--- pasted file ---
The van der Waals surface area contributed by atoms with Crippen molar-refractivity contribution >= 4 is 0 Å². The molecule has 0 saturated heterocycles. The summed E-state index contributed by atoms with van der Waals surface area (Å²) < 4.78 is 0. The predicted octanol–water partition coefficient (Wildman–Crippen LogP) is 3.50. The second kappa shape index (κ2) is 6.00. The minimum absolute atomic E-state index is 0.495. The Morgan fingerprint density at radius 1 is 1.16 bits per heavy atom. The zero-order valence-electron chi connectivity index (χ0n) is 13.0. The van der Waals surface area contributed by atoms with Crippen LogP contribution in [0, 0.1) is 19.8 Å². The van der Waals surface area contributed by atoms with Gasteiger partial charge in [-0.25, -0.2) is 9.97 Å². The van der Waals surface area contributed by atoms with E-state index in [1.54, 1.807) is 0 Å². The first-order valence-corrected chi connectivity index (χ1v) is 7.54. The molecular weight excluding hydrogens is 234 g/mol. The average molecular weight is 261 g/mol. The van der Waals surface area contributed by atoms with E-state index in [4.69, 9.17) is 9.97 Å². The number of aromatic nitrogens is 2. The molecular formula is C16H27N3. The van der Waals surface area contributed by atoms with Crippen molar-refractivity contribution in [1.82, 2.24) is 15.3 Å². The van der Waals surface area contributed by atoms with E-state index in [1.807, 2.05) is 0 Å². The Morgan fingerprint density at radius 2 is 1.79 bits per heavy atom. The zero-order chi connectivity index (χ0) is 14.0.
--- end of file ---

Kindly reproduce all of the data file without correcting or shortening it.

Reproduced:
The van der Waals surface area contributed by atoms with Crippen molar-refractivity contribution >= 4 is 0 Å². The molecule has 0 saturated heterocycles. The summed E-state index contributed by atoms with van der Waals surface area (Å²) < 4.78 is 0. The predicted octanol–water partition coefficient (Wildman–Crippen LogP) is 3.50. The second kappa shape index (κ2) is 6.00. The minimum absolute atomic E-state index is 0.495. The Morgan fingerprint density at radius 1 is 1.16 bits per heavy atom. The zero-order valence-electron chi connectivity index (χ0n) is 13.0. The van der Waals surface area contributed by atoms with Crippen LogP contribution in [0, 0.1) is 19.8 Å². The van der Waals surface area contributed by atoms with Gasteiger partial charge in [-0.25, -0.2) is 9.97 Å². The van der Waals surface area contributed by atoms with E-state index in [1.54, 1.807) is 0 Å². The first-order valence-corrected chi connectivity index (χ1v) is 7.54. The molecular weight excluding hydrogens is 234 g/mol. The average molecular weight is 261 g/mol. The van der Waals surface area contributed by atoms with E-state index in [4.69, 9.17) is 9.97 Å². The number of aromatic nitrogens is 2. The molecular formula is C16H27N3. The van der Waals surface area contributed by atoms with Crippen molar-refractivity contribution in [1.82, 2.24) is 15.3 Å². The van der Waals surface area contributed by atoms with E-state index in [1.807, 2.05) is 0 Å². The Morgan fingerprint density at radius 2 is 1.79 bits per heavy atom. The zero-order chi connectivity index (χ0) is 14.0.